The Crew That Makes Old Dominion Go

There’s an interesting paradox in this business.

LAST TRAIN: Kevin Lichty, Old Dominion’s lighting director and set designer, goes over production details with the team at Clarksville, Tennessee’s F&M Bank Arena. Courtesy Old Dominion

Every tour is different— each presents unique challenges, unique production, unique routing, all as dissimilar as the artists at the center of the orbit.

And yet, every tour is the same. 

Whether it’s a solo act on a tight loop of 50-cap clubs or a globe-spanning odyssey of the world’s largest stadiums, all tours are logistics projects: moving stuff and people from one place to another. It’s just a matter of scale. A single spotlight and one dude behind a soundboard is production, even if it pales in comparison to a huge stage show with Jerry Bruckheimer levels of pyrotechnics and full battleship broadsides of lasers.

And whether it’s the lonesome crooner in his van with just a six-string, some hope and a box of one-color screen print T-shirts or a tour with a Cecil B. DeMille cast of thousands and a merch truck that rivals Santa’s workshop, people and things and gear have to move, have to be set up and have to do enough to convince a showgoer her ticket price was worth it, if it’s $5 or $5,000.

When it’s all said and done, Old Dominion’s “No Bad Vibes Tour” will have completed two legs, the first running from Evansville, Indiana, to Lake Tahoe over 162 days. The second kicks off Sept. 7 in Grand Rapids and goes 99 more days before it concludes Dec. 15 at Nashville’s Bridgestone Arena. In total, it will clear roughly 30,500 road miles, enough for one trip around the earth at the equator, plus another 5,000 or so miles for giggles. And that’s not including a pair of January shows in Hawaii. Coincidentally, 30,500 is also the average number of miles driven by a typical American family. Of course, your typical American family isn’t putting on a two-hour show every other night.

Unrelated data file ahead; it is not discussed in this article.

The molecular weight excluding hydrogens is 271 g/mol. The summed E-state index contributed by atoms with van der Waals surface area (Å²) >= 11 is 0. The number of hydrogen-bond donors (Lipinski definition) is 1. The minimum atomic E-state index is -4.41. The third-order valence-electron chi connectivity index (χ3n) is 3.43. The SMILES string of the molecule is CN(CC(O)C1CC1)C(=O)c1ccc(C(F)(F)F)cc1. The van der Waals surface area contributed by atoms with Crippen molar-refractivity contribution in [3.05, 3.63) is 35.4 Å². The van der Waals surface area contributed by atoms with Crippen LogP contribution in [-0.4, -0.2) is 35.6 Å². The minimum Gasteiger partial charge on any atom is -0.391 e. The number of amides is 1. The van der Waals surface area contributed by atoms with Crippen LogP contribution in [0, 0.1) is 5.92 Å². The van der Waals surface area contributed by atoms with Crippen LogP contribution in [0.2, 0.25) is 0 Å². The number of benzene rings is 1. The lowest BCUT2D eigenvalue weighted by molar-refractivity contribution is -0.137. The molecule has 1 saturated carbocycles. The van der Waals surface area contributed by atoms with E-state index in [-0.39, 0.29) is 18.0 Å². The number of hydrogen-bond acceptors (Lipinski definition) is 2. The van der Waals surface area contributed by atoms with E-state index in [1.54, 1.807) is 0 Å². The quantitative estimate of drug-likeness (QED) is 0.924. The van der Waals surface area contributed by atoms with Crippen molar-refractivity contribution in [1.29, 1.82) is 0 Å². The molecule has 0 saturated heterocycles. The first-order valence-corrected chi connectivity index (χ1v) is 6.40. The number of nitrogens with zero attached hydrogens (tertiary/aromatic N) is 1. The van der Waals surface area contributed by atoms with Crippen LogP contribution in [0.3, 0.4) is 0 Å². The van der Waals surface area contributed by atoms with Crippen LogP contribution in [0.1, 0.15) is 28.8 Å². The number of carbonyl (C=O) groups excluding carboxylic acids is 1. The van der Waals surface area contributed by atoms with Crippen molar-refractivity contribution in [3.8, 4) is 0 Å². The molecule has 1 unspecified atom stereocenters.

No, Old Dominion isn’t anything like your typical American family, but OD’s “No Bad Vibes Tour” is just like every other tour and completely unlike any other tour.

Behind this tour and all the others are truckers and bus drivers and roadies and techs and lighting techs and stage designers and sound engineers and the battalion of backstage and off-stage and on-the-road experts and geniuses that artists and their teams trust to keep things moving as frictionlessly as possible — and, once the show hits the next town, to make the extravaganza meet the performers’ expectations and exceed the audience’s.

Here are the vendors and techs and drivers and haulers that’ll keep the bad vibes at bay and the good vibes flowing on Old Dominion’s run.

Sound: Spectrum Sound Inc.

Andrew Sullivan

Rentals Manager

[email protected]

Lighting: Solotech

Harry Forster

Email: [email protected]

LED Lighting: EdgeLight

Scott Moore

Email: [email protected]

Video: Screenworks

Amy Segawa

Sr. Director Sales

Email: [email protected]

Brian Littleton

Project Manager | Screenworks

Email: [email protected]

Staging: SetCo 

Jim Rue

Email: [email protected]

Brad Wathne

Email: [email protected]

Rigging: SGPS ShowRig

Amber Winner

VP of Touring Operations

Email: [email protected]

Rick McCoige

Operations Manager

Email: [email protected]

Alek Christman

Email: [email protected]

Jeremy Brown

Email: [email protected] 

Buses: Pioneer Coach

Wayne Linder

Email: [email protected] 

Trucking: Averitt Express:
On Tour Logistics

Charlene Hancock

Coordinator, On Tour Logistics

Email: [email protected]

Alexandra Swafford

Operations Manager, On Tour Logistics

Email: [email protected]

Travel Agency: TAG

Maci Lopez

Tour Specialist | Touring